PESGB Evening Lecture: December 2020

Topic: 20 Years as a 4D Practitioner. Speaker: Jonathan Brain - Shell UK Ltd (Joint event with EAGE)


1st December 2020

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Joint event with:

Speaker: Jonathan Brain – Shell UK Ltd
Topic: 20 Years as a 4D Practitioner

Since joining Shell 20 years ago, Jonathan Brain has worked on over fifty 4D seismic projects in Europe and consulted on many more globally. In this talk he will reflect on the common themes he’s observed and consider what makes for a successful project and ultimately business value. He will argue that the value of 4D far exceeds the estimates of upfront VOI studies and that the shelf life of a 4D survey is much longer than expected. On the flip side, he will also address the potential pitfalls when introducing 4D seismic data to a subsurface team, such as the need to include interpretation uncertainty, non-uniqueness, data integration and a suitably wide scenario space in the analysis. He hopes this talk will go some way to explain why he’s still excited to start every new 4D project, even if it is the 6th monitor on a mature field.

To help him illustrate, he will follow the evolving use of 4D seismic at the Shearwater field, which has also just celebrated its 20th anniversary. Shearwater is a HPHT field in Central North Sea, producing gas condensate, mainly from Jurassic Fulmar sands. After an initial period of strong depletion, the wells started to experience mechanical failure as a result of compaction induced stress changes in the overburden. By 2009 all the original producers had failed and there was no production from the Fulmar in the main block. After overcoming the considerable technical challenges of drilling a highly depleted reservoir with a weakened overburden, two Fulmar reinstatement wells were successfully completed, and production was resumed in 2015. However, the Fulmar reservoir well in the Eastern panel experienced water cut within a year of start-up and further infill opportunities were matured using 4D seismic. Currently, drilling the second well of a three well campaign. 4D has helped to drill safely through the overburden, identify depleted reservoir and map water influx, but has also added value in some other surprising ways over the field life.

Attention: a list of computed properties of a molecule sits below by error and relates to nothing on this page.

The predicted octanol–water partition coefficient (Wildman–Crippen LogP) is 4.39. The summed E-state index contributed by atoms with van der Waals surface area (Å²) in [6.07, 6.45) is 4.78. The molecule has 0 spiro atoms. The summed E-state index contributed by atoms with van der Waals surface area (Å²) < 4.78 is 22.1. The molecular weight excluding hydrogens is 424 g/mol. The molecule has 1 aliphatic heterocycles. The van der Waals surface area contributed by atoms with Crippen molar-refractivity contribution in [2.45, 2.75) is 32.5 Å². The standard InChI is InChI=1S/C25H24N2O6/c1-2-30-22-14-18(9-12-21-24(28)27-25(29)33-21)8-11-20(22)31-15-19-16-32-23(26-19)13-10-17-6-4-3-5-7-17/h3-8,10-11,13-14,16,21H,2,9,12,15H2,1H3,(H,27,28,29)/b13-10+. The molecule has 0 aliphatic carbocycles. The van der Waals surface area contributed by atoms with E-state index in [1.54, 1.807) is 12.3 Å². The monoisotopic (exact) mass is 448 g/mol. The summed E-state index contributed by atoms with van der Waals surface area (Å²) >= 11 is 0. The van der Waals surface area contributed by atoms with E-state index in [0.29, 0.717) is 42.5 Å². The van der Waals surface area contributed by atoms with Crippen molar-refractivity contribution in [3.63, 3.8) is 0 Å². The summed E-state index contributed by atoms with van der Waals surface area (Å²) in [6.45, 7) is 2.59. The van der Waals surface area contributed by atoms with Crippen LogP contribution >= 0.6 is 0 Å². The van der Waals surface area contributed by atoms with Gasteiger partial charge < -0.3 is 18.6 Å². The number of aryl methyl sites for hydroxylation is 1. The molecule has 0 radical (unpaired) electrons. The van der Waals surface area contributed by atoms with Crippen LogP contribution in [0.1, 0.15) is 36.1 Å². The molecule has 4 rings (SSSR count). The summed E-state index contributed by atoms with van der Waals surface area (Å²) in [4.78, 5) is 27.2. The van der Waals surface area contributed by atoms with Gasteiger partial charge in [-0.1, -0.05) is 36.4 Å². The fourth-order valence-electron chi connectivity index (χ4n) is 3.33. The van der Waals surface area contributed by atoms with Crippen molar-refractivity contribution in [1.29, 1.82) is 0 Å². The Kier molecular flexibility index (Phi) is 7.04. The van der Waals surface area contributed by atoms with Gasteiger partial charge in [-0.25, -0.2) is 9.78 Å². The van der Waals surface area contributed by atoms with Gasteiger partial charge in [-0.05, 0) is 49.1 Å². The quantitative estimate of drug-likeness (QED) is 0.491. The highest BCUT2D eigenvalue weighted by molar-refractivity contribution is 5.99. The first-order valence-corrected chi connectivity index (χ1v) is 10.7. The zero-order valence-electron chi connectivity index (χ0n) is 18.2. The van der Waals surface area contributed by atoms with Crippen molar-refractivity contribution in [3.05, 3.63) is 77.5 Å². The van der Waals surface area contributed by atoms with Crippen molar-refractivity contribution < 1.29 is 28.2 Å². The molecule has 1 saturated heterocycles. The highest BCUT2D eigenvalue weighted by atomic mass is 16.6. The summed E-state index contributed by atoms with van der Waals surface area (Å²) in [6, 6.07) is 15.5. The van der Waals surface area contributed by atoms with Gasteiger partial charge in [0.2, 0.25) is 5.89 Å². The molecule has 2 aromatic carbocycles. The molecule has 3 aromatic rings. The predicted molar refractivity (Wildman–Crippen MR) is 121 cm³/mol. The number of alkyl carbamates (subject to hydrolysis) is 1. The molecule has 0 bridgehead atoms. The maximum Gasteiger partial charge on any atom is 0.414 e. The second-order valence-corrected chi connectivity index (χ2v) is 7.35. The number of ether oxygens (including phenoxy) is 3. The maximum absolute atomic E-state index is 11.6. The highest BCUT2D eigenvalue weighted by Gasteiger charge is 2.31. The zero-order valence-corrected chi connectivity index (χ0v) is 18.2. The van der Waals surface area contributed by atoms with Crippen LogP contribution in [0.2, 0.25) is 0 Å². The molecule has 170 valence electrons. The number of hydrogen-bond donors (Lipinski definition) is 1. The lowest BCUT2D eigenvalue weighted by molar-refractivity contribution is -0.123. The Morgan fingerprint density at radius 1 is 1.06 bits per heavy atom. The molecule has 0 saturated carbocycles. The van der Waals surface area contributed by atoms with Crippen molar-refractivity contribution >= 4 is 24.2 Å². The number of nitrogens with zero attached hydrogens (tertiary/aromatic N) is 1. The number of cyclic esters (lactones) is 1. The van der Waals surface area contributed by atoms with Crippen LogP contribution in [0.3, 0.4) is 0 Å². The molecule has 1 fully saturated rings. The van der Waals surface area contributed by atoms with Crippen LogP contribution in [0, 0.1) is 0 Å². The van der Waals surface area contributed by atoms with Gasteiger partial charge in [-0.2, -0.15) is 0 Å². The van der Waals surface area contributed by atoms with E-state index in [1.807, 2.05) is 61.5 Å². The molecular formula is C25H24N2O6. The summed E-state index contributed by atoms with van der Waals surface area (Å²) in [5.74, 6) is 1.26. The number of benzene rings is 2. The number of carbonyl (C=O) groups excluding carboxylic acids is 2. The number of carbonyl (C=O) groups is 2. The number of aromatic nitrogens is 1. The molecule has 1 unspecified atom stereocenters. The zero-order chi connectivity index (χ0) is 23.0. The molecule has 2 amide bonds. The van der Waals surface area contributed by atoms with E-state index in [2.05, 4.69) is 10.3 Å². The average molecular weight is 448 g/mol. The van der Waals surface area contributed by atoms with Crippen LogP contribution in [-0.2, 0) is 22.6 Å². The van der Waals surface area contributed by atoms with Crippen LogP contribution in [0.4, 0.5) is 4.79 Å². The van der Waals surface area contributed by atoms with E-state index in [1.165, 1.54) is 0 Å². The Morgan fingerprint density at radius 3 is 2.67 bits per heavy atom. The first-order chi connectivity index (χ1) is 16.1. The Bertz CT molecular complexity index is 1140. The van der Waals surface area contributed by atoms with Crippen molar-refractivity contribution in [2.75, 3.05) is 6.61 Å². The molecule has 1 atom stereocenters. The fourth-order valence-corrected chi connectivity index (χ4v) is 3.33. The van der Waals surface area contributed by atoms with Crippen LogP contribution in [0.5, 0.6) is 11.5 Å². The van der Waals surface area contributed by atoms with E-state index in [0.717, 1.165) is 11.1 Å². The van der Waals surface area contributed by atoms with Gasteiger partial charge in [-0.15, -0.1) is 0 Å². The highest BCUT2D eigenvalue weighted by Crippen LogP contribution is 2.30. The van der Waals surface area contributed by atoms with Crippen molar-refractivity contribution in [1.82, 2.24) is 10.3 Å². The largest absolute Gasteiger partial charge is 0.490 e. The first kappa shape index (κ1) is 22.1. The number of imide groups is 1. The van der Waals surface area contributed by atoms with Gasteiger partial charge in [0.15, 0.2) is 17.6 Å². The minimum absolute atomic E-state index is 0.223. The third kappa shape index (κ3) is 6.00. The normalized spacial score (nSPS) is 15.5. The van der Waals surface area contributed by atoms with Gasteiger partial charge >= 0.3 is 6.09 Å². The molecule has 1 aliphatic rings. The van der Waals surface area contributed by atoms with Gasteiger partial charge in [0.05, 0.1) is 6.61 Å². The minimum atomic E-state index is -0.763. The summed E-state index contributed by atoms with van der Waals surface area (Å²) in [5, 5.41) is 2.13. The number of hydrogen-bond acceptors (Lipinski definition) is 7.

He will also take the opportunity to introduce some new workflows, such as 4D velocity model updating to correctly image the monitor surveys. This has proved important for calibrating geomechanical models and identifying the position of weakened overburden at the crest of the field. There is still much to learn from the Shearwater data and many outstanding challenges for 4D seismic generally, but this is exactly what makes the job fun.

Figure 1:




(a) Seismic cross-section across the Shearwater field with stratigraphy overlaid.
(b) Geobodies of water sweep interpreted from 4D seismic for three successive time steps. In the most recent, water is seen reaching the Eastern Panel producer.
(c) Top Fulmar interpretation and production wells with overburden 4D time-shifts in colour. Time-shifts have been used to interpret reservoir depletion, calibrate geomechanical models and identify drilling hazards in the chalk.

We would like to thank the Shearwater co-ventures, Esso Exploration and Production UK Limited and Arco British Limited for permission to share this material.


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